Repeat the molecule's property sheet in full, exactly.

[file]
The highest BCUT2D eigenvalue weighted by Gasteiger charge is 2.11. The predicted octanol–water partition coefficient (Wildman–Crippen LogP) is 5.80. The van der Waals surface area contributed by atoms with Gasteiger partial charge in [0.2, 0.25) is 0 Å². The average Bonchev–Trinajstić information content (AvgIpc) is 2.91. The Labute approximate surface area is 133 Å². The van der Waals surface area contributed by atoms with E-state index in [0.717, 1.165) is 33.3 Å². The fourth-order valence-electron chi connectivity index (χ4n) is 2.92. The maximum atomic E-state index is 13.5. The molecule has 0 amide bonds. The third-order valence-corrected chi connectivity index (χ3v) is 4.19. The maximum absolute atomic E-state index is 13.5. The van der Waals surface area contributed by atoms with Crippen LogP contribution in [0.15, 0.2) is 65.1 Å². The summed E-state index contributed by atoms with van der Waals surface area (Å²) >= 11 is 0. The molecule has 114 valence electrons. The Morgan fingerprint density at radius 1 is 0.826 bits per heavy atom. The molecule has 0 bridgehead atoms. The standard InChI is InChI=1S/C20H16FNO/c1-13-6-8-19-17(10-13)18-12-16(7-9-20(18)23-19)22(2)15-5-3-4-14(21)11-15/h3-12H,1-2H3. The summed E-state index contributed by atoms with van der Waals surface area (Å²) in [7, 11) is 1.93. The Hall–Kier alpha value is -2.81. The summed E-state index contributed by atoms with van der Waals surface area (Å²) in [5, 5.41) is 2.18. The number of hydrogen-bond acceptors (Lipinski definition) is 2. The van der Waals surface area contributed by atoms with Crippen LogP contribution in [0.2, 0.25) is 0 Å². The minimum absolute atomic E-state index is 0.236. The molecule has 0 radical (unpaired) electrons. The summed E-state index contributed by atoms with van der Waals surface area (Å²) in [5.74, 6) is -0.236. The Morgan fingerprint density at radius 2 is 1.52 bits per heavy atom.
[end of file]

The highest BCUT2D eigenvalue weighted by Gasteiger charge is 2.11. The predicted octanol–water partition coefficient (Wildman–Crippen LogP) is 5.80. The van der Waals surface area contributed by atoms with Gasteiger partial charge in [0.2, 0.25) is 0 Å². The average Bonchev–Trinajstić information content (AvgIpc) is 2.91. The Labute approximate surface area is 133 Å². The van der Waals surface area contributed by atoms with E-state index in [0.717, 1.165) is 33.3 Å². The fourth-order valence-electron chi connectivity index (χ4n) is 2.92. The maximum atomic E-state index is 13.5. The molecule has 0 amide bonds. The third-order valence-corrected chi connectivity index (χ3v) is 4.19. The maximum absolute atomic E-state index is 13.5. The van der Waals surface area contributed by atoms with Crippen LogP contribution in [0.15, 0.2) is 65.1 Å². The summed E-state index contributed by atoms with van der Waals surface area (Å²) >= 11 is 0. The molecule has 114 valence electrons. The Morgan fingerprint density at radius 1 is 0.826 bits per heavy atom. The molecule has 0 bridgehead atoms. The standard InChI is InChI=1S/C20H16FNO/c1-13-6-8-19-17(10-13)18-12-16(7-9-20(18)23-19)22(2)15-5-3-4-14(21)11-15/h3-12H,1-2H3. The summed E-state index contributed by atoms with van der Waals surface area (Å²) in [7, 11) is 1.93. The Hall–Kier alpha value is -2.81. The summed E-state index contributed by atoms with van der Waals surface area (Å²) in [5, 5.41) is 2.18. The number of hydrogen-bond acceptors (Lipinski definition) is 2. The van der Waals surface area contributed by atoms with Crippen LogP contribution in [0.2, 0.25) is 0 Å². The minimum absolute atomic E-state index is 0.236. The molecule has 0 radical (unpaired) electrons. The summed E-state index contributed by atoms with van der Waals surface area (Å²) in [5.74, 6) is -0.236. The Morgan fingerprint density at radius 2 is 1.52 bits per heavy atom.